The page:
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Religions 2018, 9(12), 409;

Reimagining Religious Education for Young, Black, Christian Women: Womanist Resistance in the Form of Hip-Hop

New York Theological Seminary, New York, NY 10115, USA
Received: 26 October 2018 / Revised: 4 December 2018 / Accepted: 7 December 2018 / Published: 11 December 2018
(This article belongs to the Special Issue Reenvisioning Religious Education)
PDF [202 KB, uploaded 11 December 2018]


How might the black church and womanist scholarship begin to re-imagine religious education in ways that attends more deliberately to the unique concerns and interests of younger black, Christian women? Throughout the history of the black church, despite being marginalized or silenced within their varied denominations, black women have been key components for providing the religious education within their churches. However, today, in many church communities, we are seeing a new, emerging trend whereby young, black, Christian women are opting out of traditional approaches to religious education. They view contemporary church education as insufficient to address their contrasting range of real-life difficulties and obstacles. Instead, these young women have been turning to the work of contemporary black female hip-hop artists as a resource for religious and theological reflection. Drawing from focus groups conducted with young black female seminarians and explored through the lens of womanist theory, I argue this trend is forming a new, legitimate type of religious education where the work of artists such as Beyoncé and Solange are framing an unrecognized womanist, spirituality of resistance for young black women. Both religious educators and womanist scholars need to pay attention to this overlooked, emerging trend. Respectively, I suggest religious education and womanist scholarship would benefit by considering new resources for religious, theological, and pedagogical reflection, one that is emerging out of young black women’s engagement with the art and music of specific black female artists within hip-hop. View Full-Text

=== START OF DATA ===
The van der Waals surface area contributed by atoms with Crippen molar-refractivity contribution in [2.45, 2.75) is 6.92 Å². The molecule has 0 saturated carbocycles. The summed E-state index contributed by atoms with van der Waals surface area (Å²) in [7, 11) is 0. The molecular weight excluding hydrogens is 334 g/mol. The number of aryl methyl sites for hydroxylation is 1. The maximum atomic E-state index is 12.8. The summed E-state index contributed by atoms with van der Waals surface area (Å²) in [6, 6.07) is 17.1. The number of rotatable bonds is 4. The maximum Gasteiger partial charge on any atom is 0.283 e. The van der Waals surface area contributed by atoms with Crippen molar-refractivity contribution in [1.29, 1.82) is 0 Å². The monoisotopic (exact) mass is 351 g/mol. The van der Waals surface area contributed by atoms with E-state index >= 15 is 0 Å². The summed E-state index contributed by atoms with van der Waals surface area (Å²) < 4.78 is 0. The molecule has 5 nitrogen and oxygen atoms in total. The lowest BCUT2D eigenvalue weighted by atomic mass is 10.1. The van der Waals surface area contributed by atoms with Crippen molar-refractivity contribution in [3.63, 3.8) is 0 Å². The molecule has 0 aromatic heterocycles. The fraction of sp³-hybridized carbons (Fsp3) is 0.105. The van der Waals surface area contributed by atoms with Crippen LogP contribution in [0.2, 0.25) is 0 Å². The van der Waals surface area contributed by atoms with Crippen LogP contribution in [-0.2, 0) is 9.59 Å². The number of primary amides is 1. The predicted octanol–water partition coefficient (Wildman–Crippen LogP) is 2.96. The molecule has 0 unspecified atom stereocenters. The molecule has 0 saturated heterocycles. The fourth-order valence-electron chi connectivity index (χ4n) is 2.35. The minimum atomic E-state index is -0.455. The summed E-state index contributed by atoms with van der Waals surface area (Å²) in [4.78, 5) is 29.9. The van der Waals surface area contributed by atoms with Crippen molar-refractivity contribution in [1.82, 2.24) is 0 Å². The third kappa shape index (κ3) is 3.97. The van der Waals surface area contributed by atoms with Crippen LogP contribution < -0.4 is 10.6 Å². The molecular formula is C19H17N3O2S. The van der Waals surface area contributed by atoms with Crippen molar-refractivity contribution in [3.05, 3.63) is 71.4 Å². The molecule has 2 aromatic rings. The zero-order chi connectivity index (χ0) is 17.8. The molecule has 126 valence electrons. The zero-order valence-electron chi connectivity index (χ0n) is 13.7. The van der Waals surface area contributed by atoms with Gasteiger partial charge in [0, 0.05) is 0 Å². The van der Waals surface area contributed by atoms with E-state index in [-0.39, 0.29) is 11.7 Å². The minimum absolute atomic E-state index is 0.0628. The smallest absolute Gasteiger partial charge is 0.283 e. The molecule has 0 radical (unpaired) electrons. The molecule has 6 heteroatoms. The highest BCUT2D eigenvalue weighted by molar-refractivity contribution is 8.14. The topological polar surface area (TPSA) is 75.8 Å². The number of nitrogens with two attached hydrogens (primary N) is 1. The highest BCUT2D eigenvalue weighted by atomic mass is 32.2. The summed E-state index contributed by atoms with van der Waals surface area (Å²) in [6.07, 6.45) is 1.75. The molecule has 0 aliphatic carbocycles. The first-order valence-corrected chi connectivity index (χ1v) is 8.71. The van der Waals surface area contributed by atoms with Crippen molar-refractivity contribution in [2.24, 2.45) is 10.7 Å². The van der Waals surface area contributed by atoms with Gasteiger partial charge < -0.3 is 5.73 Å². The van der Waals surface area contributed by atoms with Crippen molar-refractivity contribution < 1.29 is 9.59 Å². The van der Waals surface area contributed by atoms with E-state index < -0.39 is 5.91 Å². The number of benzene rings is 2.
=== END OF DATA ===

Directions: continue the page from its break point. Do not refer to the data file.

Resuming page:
Keywords: hip-hop; Beyoncé; Solange; religious education; womanist spirituality; solidarity; leisure hip-hop; Beyoncé; Solange; religious education; womanist spirituality; solidarity; leisure
This is an open access article distributed under the Creative Commons Attribution License which permits unrestricted use, distribution, and reproduction in any medium, provided the original work is properly cited (CC BY 4.0).

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Henry, T. Reimagining Religious Education for Young, Black, Christian Women: Womanist Resistance in the Form of Hip-Hop. Religions 2018, 9, 409.

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